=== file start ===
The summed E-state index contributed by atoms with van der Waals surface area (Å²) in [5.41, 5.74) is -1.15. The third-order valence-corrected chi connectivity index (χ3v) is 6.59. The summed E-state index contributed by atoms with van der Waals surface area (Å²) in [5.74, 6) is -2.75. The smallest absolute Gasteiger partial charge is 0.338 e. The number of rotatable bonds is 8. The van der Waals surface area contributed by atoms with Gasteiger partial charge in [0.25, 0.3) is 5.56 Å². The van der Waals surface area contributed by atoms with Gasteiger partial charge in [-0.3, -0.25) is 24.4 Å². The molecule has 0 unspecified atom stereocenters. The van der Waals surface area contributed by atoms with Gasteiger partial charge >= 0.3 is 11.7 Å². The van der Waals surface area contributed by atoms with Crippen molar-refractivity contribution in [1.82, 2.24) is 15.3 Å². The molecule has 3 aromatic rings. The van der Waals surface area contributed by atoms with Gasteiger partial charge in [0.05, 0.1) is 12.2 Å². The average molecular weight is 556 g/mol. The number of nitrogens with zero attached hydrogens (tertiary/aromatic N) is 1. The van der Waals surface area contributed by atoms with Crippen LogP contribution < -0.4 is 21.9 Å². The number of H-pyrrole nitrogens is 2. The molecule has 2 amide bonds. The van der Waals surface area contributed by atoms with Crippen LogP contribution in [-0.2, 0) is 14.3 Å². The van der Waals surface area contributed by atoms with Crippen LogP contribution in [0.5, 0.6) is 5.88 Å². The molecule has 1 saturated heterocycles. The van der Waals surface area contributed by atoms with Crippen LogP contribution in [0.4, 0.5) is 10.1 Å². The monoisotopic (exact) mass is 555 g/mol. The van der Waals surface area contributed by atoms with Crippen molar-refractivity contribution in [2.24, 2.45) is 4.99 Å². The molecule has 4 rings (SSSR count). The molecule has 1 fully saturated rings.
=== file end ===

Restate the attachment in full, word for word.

The summed E-state index contributed by atoms with van der Waals surface area (Å²) in [5.41, 5.74) is -1.15. The third-order valence-corrected chi connectivity index (χ3v) is 6.59. The summed E-state index contributed by atoms with van der Waals surface area (Å²) in [5.74, 6) is -2.75. The smallest absolute Gasteiger partial charge is 0.338 e. The number of rotatable bonds is 8. The van der Waals surface area contributed by atoms with Gasteiger partial charge in [0.25, 0.3) is 5.56 Å². The van der Waals surface area contributed by atoms with Gasteiger partial charge in [-0.3, -0.25) is 24.4 Å². The molecule has 0 unspecified atom stereocenters. The van der Waals surface area contributed by atoms with Gasteiger partial charge >= 0.3 is 11.7 Å². The van der Waals surface area contributed by atoms with Crippen molar-refractivity contribution in [1.82, 2.24) is 15.3 Å². The molecule has 3 aromatic rings. The van der Waals surface area contributed by atoms with Gasteiger partial charge in [0.05, 0.1) is 12.2 Å². The average molecular weight is 556 g/mol. The number of nitrogens with zero attached hydrogens (tertiary/aromatic N) is 1. The van der Waals surface area contributed by atoms with Crippen LogP contribution < -0.4 is 21.9 Å². The number of H-pyrrole nitrogens is 2. The molecule has 2 amide bonds. The van der Waals surface area contributed by atoms with Crippen LogP contribution in [-0.2, 0) is 14.3 Å². The van der Waals surface area contributed by atoms with Crippen LogP contribution in [0.5, 0.6) is 5.88 Å². The molecule has 1 saturated heterocycles. The van der Waals surface area contributed by atoms with Crippen LogP contribution in [0.4, 0.5) is 10.1 Å². The monoisotopic (exact) mass is 555 g/mol. The van der Waals surface area contributed by atoms with Crippen molar-refractivity contribution in [2.24, 2.45) is 4.99 Å². The molecule has 4 rings (SSSR count). The molecule has 1 fully saturated rings.